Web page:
I believe NR and RN are the other way round as it seems that the codes used are from south - north.Edit - Those are pre-upgrade, so I suspect NR is Nuneaton-Rugby, RN is Rugby-Northampton, and CR is Coventry-Rugby. I'm not sure on those, however, the above list is definite.
Yeah, realised that was a stupid question as soon after I asked, hence I removed itYes, the new 'section of route' signal prefix codes have continued to replace the old 'signal box name' prefixes. Many of the new signal codes shown in Quail now cover a greater area than they did when the book was published.
No, the codes still identify separate workstations, panels or interlockings.Have you any idea if they'll all go over to one code sooner or later? And there must be a lot of signals (i know when resignalling takes place the nubers are higher) as there is NR6000 hock:
If it works anything like the signals on the Chiltern mainline then the 4 digit number is actually a composite of two 2 digit numbers. The first two numbers will be a prefix relating to the type of signal (ie, everything beginning with 12 might be main aspect signals on the up, everything beginning with 22 might be ground position signals and so on) then the second two digits are just numbers in order as they always have been. Apparently it makes things easier for the signaller as it gives them another way of identifying a train and what needs to be done with it. I might be wrong, but that is how it works on signals controlled by Marylebone IECC and the West Midlands signalling centre.Have you any idea if they'll all go over to one code sooner or later? And there must be a lot of signals (i know when resignalling takes place the nubers are higher) as there is NR6000 hock:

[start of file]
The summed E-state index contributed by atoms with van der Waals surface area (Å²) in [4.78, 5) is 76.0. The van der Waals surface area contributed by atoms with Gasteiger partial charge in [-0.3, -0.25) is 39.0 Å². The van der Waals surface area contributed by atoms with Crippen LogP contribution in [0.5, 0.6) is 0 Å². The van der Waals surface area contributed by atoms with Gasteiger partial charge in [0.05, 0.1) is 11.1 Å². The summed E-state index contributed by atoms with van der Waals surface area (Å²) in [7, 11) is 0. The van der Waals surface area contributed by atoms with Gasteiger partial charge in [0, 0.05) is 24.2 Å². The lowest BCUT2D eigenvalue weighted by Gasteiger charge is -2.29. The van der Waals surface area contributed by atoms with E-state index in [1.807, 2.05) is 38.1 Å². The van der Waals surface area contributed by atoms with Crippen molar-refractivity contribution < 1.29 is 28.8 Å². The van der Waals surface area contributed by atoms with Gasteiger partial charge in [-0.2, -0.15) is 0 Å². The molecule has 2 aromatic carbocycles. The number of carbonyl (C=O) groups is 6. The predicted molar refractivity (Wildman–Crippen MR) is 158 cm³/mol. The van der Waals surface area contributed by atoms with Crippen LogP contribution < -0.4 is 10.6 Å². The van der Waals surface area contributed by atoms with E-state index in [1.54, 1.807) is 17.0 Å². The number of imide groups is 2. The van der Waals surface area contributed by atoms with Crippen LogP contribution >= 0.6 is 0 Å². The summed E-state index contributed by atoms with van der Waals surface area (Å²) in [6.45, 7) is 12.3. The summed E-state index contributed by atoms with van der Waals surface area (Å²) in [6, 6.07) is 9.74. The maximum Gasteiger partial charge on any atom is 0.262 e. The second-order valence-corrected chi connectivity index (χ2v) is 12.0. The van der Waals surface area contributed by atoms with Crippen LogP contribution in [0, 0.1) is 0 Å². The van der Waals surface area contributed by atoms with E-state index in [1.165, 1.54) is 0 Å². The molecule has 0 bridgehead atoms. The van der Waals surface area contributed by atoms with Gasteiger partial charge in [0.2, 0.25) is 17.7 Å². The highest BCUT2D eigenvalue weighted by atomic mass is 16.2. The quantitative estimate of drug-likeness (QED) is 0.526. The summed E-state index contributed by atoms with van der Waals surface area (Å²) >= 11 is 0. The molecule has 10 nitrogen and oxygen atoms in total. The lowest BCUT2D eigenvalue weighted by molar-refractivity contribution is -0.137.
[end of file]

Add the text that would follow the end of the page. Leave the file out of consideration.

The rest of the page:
I have been told that this is the logicHarbon 1:1005571 said:Just a quick one,
Why are there different signal box codes on the signal plates around Rugby Station?